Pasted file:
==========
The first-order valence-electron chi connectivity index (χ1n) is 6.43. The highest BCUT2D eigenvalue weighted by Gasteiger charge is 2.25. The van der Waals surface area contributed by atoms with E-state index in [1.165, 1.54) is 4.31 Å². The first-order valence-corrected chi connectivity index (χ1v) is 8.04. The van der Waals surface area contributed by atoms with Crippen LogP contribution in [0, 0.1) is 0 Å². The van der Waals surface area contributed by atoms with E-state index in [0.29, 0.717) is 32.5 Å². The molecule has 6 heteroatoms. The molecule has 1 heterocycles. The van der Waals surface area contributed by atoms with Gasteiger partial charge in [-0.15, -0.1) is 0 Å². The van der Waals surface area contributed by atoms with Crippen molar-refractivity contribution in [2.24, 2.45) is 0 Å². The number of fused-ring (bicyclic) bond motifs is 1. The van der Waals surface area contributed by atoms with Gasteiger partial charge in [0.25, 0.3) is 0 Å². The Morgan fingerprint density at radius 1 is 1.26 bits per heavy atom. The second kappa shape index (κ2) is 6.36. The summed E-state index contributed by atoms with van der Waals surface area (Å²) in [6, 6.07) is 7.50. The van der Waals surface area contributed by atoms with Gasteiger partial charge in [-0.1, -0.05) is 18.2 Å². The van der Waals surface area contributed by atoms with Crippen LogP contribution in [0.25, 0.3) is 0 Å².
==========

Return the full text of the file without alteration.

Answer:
The first-order valence-electron chi connectivity index (χ1n) is 6.43. The highest BCUT2D eigenvalue weighted by Gasteiger charge is 2.25. The van der Waals surface area contributed by atoms with E-state index in [1.165, 1.54) is 4.31 Å². The first-order valence-corrected chi connectivity index (χ1v) is 8.04. The van der Waals surface area contributed by atoms with Crippen LogP contribution in [0, 0.1) is 0 Å². The van der Waals surface area contributed by atoms with E-state index in [0.29, 0.717) is 32.5 Å². The molecule has 6 heteroatoms. The molecule has 1 heterocycles. The van der Waals surface area contributed by atoms with Gasteiger partial charge in [-0.15, -0.1) is 0 Å². The van der Waals surface area contributed by atoms with Crippen molar-refractivity contribution in [2.24, 2.45) is 0 Å². The number of fused-ring (bicyclic) bond motifs is 1. The van der Waals surface area contributed by atoms with Gasteiger partial charge in [0.25, 0.3) is 0 Å². The Morgan fingerprint density at radius 1 is 1.26 bits per heavy atom. The second kappa shape index (κ2) is 6.36. The summed E-state index contributed by atoms with van der Waals surface area (Å²) in [6, 6.07) is 7.50. The van der Waals surface area contributed by atoms with Gasteiger partial charge in [-0.1, -0.05) is 18.2 Å². The van der Waals surface area contributed by atoms with Crippen LogP contribution in [0.25, 0.3) is 0 Å².